Toxic Secondhand “Smoke” from Electronic Cigarettes?


It seems that the fashionable new electronic cigarettes (or e-cigarettes) may not be as safe as was originally thought. I have tried them and was quite impressed with them, thinking that they could be an effective aid in quitting smoking. However, a recent study has shown that they contain volatile compounds, formaldehyde, acetone and acetyldehye, like real cigarettes, and also silicate and benzopyrene, as well as various particles of metals.

Electronic cigarettes, it turns out, are not emission-free. The volatile chemicals they contain, including nicotine, propylene glycol and flavors, are emitted as vapor, which in effect are toxic secondhand “smoke”. These vapors are emitted as mist or aerosol indoors.The research shows that these ultrafine particles of less than 2.5 micrometres in diameter, may penetrate into the lungs deeply. They do however contain considerably fewer of these ultrafine particles than normal cigarettes, but the main concern is that these particles may still be inhaled by non-users when in an indoor area. The German Cancer Research Centre in Heidelberg, which conducted these studies, said that the secondhand emissions from these aids should not be discounted when considering health risks.

The study lists the substances in the vapor as follows: besides glycol, which is the main ingredient, there is nicotine, naturally, flavourings, nitrosamines which are usually found only in tobacco, acetone, volatile organic compounds of chemicals, formaldehyde, acetone, certain metal particles, silica, acetaldehyde, benzopyrene (also known as benzoapyrene). The particle size is around the same as the size of particles in the vapor of conventional cigarettes, i.e. between 100 and 600 nanometers. Although the level of harmful chemical substances is lower in these than in the usual cigarettes, they tend to accumulate in indoor air.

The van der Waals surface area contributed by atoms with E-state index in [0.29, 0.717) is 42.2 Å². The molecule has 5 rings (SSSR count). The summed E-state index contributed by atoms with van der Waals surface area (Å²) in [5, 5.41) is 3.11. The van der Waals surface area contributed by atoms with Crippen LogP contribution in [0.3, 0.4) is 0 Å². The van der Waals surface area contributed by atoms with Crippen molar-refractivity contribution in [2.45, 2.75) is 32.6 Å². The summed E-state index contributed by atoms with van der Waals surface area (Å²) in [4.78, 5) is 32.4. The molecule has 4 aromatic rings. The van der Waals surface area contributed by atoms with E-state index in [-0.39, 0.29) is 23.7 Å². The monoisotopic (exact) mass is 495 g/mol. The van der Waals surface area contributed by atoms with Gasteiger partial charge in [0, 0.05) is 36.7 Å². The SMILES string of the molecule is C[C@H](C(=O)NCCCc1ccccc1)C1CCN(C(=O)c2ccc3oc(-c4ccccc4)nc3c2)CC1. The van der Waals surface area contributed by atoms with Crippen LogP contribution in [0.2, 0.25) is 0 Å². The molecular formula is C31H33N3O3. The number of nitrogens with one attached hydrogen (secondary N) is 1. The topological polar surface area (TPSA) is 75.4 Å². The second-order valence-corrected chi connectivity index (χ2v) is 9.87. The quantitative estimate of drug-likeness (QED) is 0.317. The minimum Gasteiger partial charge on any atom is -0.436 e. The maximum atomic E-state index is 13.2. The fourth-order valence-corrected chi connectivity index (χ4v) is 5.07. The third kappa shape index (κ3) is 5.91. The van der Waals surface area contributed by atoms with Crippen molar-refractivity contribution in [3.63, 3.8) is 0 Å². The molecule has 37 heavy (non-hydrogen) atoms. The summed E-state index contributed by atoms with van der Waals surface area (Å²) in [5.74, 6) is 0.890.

It is as well for everyone to be aware of these factors, that e-cigarettes can still produce damaging secondhand “smoke”, since it is common sense for everyone to avoid inhaling these types of vapors if possible. Non-users of these can then take precautions, for example around children and others who may be sensitive and at risk in some way. Currently these personal vaporisers (PVs) are legal to be used indoors, but it may not be long before they are banned by the government, especially in businesses and workplaces, for the reasons stated here. This could be a big step back, since it would be violating civil property rights, and also making it more difficult for users who are trying hard to quit and find that e-cigarettes are really helping them.

Hope you enjoyed this blog, and I appreciate your votes and comments.



*Image courtesy Flickr creative commons.

How useful was this post?

Click on a star to rate it!

Average rating 0 / 5. Vote count: 0

No votes so far! Be the first to rate this post.

Previous ArticleNext Article

Leave a Reply

Your email address will not be published. Required fields are marked *